A main energizer of Mexico’s nascent energy reform, Juan Carlos Zepeda, resigned this month as president of the upstream regulator, the Comisión Nacional de Hidrocarburos (CNH), with only five months to go before the end of his second five-year term.
As the head of the independent, although not totally autonomous, regulator, Zepeda has been considered a bright star as the head of an institution that has provided transparency in what were the first upstream auctions in Mexico for more than a century.
Yet with a new Mexican administration waiting in the wings for a Dec. 1 inauguration of President-elect Andrés Manuel López Obrador, the resignation has come at a critical juncture, said George Baker, who is president of Mexico Energy Intelligence.
Baker said the incoming administration is full of critics and former opponents of the energy reform, even though López Obrador has promised to keep things status quo -- for now.
"Everything is so fragile at the moment," Baker said. "Because of that, the timing of the resignation doesn't seem to make sense, particularly because Zepeda is a very loyal public servant in the best of the Mexican tradition."
Consultant Luis Miguel Labardini, a partner in Mexico City-based Marcos y Associates, told NGI that he has a different view.
"It is evident,” he said, “that Zepeda is one of the main characters in the reform, and that the new administration has a different view of the oil and gas sector, that does not necessarily match the philosophy of the reform as it was originally conceived.
"Therefore, the new administration will place someone who is more in tone with their views on what the sector should do from now on.”
That, in a nutshell, is what Zepeda himself has said. Media reports in Mexico have claimed that incoming Energy Secretary Rocío Nahle had ordered Zepeda to resign. Reports also have circulated that Guillermo Garcia Alcocer, president of the downstream regulator, the Comision Reguladora de Energia (CRE), was also told to resign, although he was still at his post in recent days.
In any case, Zepeda said in a radio interview he was under no pressure to step down. Like many other Mexican officials as the change in government looms, he said he is planning to move into the private sector and work for a capital fund that specializes in energy and infrastructure, "though nothing that has anything to do with what the CNH is responsible for."
Zepeda also added that Nahle, rather than order him to resign, had invited him to be a part-time external adviser to the ministry. Like Labardini, he conceded that there will be a "new look" to the reform under the future administration.
Zepeda may, in fact, not be the last regulator to step down. “There’s going to be a hemorrhage of competent technocrats because their salaries are going to be at least 40% lower,” The Baker Institute for Public Policy’s Tony Payan said earlier this month at the US-Mexico Natural Gas Forum in San Antonio, TX, shortly before rumors of Zepeda’s impending departure began circulating on Twitter.
“And many people are already retiring, by the way,” Payan, who directs the institute’s Mexico Center, said. “I know quite a few people” at Petroleos Mexicanos (Pemex) “who are already retiring before Nov. 30, so that they can retire at the current salary.”
In many ways, Zepeda has been one of the most prominent figures to emerge from the energy reform.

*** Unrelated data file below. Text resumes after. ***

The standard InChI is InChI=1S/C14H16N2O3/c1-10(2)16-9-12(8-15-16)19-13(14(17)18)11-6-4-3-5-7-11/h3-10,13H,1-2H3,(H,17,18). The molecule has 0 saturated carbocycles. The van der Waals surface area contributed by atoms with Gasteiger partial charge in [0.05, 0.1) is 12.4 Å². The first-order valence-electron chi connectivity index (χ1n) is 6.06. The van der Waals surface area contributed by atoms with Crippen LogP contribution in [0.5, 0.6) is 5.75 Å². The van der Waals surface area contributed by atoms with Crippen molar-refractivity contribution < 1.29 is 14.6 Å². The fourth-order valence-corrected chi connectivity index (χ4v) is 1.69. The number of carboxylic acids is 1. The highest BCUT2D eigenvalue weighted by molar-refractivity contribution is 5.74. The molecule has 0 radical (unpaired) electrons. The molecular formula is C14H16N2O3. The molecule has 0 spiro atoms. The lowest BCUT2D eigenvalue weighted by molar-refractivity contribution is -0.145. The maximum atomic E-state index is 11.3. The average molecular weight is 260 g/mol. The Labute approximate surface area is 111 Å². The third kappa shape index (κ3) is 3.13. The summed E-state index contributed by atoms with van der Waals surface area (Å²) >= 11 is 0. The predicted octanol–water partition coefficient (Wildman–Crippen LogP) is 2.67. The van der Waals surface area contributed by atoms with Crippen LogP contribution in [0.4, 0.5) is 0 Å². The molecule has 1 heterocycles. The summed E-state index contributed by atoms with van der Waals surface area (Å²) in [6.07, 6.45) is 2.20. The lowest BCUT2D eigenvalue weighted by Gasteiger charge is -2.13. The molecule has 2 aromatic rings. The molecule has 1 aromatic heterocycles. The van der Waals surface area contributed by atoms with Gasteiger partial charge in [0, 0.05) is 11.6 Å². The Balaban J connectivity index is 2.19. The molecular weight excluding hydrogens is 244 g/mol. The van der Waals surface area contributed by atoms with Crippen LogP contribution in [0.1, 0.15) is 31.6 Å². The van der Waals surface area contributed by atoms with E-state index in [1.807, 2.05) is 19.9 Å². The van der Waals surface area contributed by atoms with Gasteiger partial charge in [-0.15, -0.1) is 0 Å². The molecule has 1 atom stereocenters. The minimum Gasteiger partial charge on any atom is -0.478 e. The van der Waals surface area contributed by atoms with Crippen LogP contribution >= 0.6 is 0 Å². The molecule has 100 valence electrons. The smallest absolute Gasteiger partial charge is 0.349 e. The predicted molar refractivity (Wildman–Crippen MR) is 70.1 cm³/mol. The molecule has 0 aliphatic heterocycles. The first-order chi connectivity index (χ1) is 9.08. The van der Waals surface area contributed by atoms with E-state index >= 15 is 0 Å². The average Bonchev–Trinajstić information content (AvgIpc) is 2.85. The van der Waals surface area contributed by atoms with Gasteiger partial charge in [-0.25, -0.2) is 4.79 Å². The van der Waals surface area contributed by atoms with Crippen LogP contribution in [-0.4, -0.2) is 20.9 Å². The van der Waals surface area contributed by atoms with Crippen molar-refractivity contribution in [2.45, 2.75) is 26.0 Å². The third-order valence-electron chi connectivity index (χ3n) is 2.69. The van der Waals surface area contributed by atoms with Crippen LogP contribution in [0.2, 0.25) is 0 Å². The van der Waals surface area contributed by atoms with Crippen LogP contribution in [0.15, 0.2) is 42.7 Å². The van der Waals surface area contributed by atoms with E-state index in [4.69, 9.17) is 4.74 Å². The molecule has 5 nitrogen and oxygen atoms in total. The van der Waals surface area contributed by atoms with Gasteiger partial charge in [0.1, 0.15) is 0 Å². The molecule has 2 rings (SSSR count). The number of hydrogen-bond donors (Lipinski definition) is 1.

The reform's architect, current President Enrique Pena Nieto, has seen the energy reform lose its sparkle in recent years under a swamp of media accusations of corruption and rampant crime, which were reflected in July's overwhelming victory by his sworn political enemy, López Obrador.
Pena Nieto has effectively abdicated, in a way that is without precedent in Mexico. In all but name, López Obrador to many has been the nation's president since his election last summer.
Current Energy Secretary Pedro Joaquin Coldwell is a worthy veteran of Mexico's political scene, but Zepeda rapidly stole the reform show with his innovation and verve. As others sought excuses for the disappointing results in 2015 of the first upstream auctions for the best part of a century in Mexico, he got down to business.
What he explained then was that Mexico had to ask the companies what they wanted from the auctions, not the other way around. Where the approach had been "take it or leave it,” the companies were invited to make clear their preferences for auctions. The result has been more than 100 contracts that are valued, by official calculations, at $180 billion total.
Unlike many public servants who have worked on the reform, Zepeda has appeared to never regard the reform’s terms and conditions as though engraved on a tombstone. In triumphant tones, several officials and their acolytes proclaimed that the energy reform was irreversible, a word that they often pronounced with considerable emphasis.
What is happening now in Mexico, with the reform under fire from several sides in a polarized nation, gives the lie to those claims, said Baker.
Pemex is 100% state-controlled like Saudi Aramco and Venezuela's PDVSA, Baker pointed out. Others such as Colombia's Ecopetrol, Norway's Equinor ASA, have mixed capital, in which the public can buy and sell shares. "That is a democratic system. It breaches no return to a state monopoly unless the state itself becomes a monopoly," said Baker.
Even before the reform was enacted, many analysts urged a "big bang" public offering of Pemex to herald it. None was ever attempted, and the most recent indications are that one would now take about five years to organize.
Nobody else within the government appeared to give more than a hint in order to break the impasse. Nobody, that is, except Zepeda, who has proposed within several forums to preserve the virginity of Pemex as a state enterprise while, as in China, private investment is drawn in to it by a state capital fund that operates in international markets.